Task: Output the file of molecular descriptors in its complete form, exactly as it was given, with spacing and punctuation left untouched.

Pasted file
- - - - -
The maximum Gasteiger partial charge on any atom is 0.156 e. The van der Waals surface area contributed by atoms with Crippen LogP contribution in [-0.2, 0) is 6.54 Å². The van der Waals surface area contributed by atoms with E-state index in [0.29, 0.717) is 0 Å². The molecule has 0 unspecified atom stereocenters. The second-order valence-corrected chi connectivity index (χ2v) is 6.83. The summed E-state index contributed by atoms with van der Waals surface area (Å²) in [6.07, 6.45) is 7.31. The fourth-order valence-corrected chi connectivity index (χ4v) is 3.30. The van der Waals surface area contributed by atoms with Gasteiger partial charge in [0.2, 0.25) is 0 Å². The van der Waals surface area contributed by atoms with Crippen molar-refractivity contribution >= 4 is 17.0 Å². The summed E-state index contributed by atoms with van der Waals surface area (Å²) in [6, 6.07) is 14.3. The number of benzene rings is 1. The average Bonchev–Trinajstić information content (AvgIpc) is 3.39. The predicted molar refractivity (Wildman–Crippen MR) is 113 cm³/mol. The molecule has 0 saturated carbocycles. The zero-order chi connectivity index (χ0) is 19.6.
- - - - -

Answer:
The maximum Gasteiger partial charge on any atom is 0.156 e. The van der Waals surface area contributed by atoms with Crippen LogP contribution in [-0.2, 0) is 6.54 Å². The van der Waals surface area contributed by atoms with E-state index in [0.29, 0.717) is 0 Å². The molecule has 0 unspecified atom stereocenters. The second-order valence-corrected chi connectivity index (χ2v) is 6.83. The summed E-state index contributed by atoms with van der Waals surface area (Å²) in [6.07, 6.45) is 7.31. The fourth-order valence-corrected chi connectivity index (χ4v) is 3.30. The van der Waals surface area contributed by atoms with Gasteiger partial charge in [0.2, 0.25) is 0 Å². The van der Waals surface area contributed by atoms with Crippen molar-refractivity contribution >= 4 is 17.0 Å². The summed E-state index contributed by atoms with van der Waals surface area (Å²) in [6, 6.07) is 14.3. The number of benzene rings is 1. The average Bonchev–Trinajstić information content (AvgIpc) is 3.39. The predicted molar refractivity (Wildman–Crippen MR) is 113 cm³/mol. The molecule has 0 saturated carbocycles. The zero-order chi connectivity index (χ0) is 19.6.